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Creating a voice mod for BOTW

A Tutorial for The Legend of Zelda: Breath of the Wild (WiiU)

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Creating a voice mod for BOTW 2y
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.wav to .bfwav removed

Making your memes no longer dreams.

  1. Extracting the .bars File
  2. Extracting Sounds from the .bars File
  3. Setting up to Inject
  4. Converting to .bfwav
  5. Injecting the new Voice Clips
  6. Injecting the new PlayerVoice.bars

INFO:

(Repost) This process will take quite a bit of time, but it is not very difficult. With more tools presumably coming out, the process should become easier over time. You will need to find the programs and files listed below, because some things may not be allowed on this site. All of the downloads, however, can be found with a quick Google search.

1. Extracting the .bars File

             This step is the easiest one, all you need is the TitleBG.pack file, (found in content/Pack) as well as an extractor of your choice. (Wexos's Toolbox, BOTW Unpacker, WiiUZip) If you already have your PlayerVoice.bars file, you can skip this. I would recommend Wexos or BOTW Unpacker. Open the TitleBG.pack file in your program of choice, and look for the file PlayerVoice.bars under sound/resource. When you find it, extract it and place it wherever you'd like.


2. Extracting Sounds from the .bars File

             To extract the .bfwav files from PlayerVoice.bars, you will want BOTW Bars Extractor. Just drag the .bars onto the .exe and it will extract the sounds. You should have 267 voice clips from PV000_00 to PV721_00. If you want to listen to these clips, you want foobar2000 and the vgmstream decoder. If you have installed foobar, you should just have to click on the component once downloaded and it will be added. You can now listen to .bfwav files.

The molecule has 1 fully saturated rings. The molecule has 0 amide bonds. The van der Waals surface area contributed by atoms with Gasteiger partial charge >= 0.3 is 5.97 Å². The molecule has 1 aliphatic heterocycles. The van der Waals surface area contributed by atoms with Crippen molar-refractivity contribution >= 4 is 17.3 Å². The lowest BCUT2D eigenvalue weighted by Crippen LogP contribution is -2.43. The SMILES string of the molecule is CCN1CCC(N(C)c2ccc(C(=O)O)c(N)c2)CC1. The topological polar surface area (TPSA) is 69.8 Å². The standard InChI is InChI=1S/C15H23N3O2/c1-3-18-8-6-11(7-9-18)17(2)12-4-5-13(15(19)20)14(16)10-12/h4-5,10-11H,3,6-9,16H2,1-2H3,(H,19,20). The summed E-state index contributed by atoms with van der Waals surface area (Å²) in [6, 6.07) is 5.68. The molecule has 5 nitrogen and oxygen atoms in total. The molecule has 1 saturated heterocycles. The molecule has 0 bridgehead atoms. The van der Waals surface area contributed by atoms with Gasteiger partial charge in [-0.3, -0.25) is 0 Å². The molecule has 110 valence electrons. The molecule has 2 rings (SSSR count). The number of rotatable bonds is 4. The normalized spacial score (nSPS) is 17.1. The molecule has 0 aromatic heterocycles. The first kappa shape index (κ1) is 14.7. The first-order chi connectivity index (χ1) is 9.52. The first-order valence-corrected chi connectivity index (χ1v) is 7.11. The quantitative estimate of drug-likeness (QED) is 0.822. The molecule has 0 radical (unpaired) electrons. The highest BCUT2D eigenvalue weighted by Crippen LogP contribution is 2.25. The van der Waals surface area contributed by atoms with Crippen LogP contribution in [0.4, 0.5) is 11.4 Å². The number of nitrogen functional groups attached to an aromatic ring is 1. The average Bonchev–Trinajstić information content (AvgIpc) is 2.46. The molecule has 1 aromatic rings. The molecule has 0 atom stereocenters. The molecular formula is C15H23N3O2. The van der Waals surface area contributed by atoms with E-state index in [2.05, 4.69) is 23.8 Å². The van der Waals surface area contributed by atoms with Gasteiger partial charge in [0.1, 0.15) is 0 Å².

3. Setting up to Inject

             This is the most difficult part. Well, it's more tedious than difficult, and will take quite a bit of time. However, I have created a list that will help with it. It lists (almost) every voice clip and what it's used for in the game. You may also want to convert the .bfwavs to .wav files, so it's easier to find the length of the sounds. If you decide to do so, open all of the sounds in foobar, select them all, right click and convert.
             First, you're going to need your sound files that you want to add into the game. After you have them, you must make sure they are WAV 16-bit files. If they are not, they will not work, or if they're 32 bit wavs they will be very loud, and probably also won't work. You can change their filetype in Audacity, or another program. Also, you're going to want to change the Hz of the new audio file to the same Hz as the old one. You can see the old file's Hz in foobar by opening the bfwav, and change the new file's Hz in a program such as Audacity. Most are 28000 Hz, but there are some with 24000.
             Now, you're going to have to set a .wav for every .bfwav. Now is a good time to mention that your new audio file cannot be longer than the original one. Example, if there is a voice clip that is very short, like PV320_03, and you wanted to replace it with a long voice clip, you can't... yet. If you are unsure of how long the original or new files are, you could always check in Audacity or another program. You could also cut out empty space (parts without sound) from your new file if you want to make it fit. When you find a sound that fits or that you want to use, copy and paste it into a new folder, rename it to the same name as the original file. Repeat this for ALL 267 voice clips.

4. Converting to .bfwav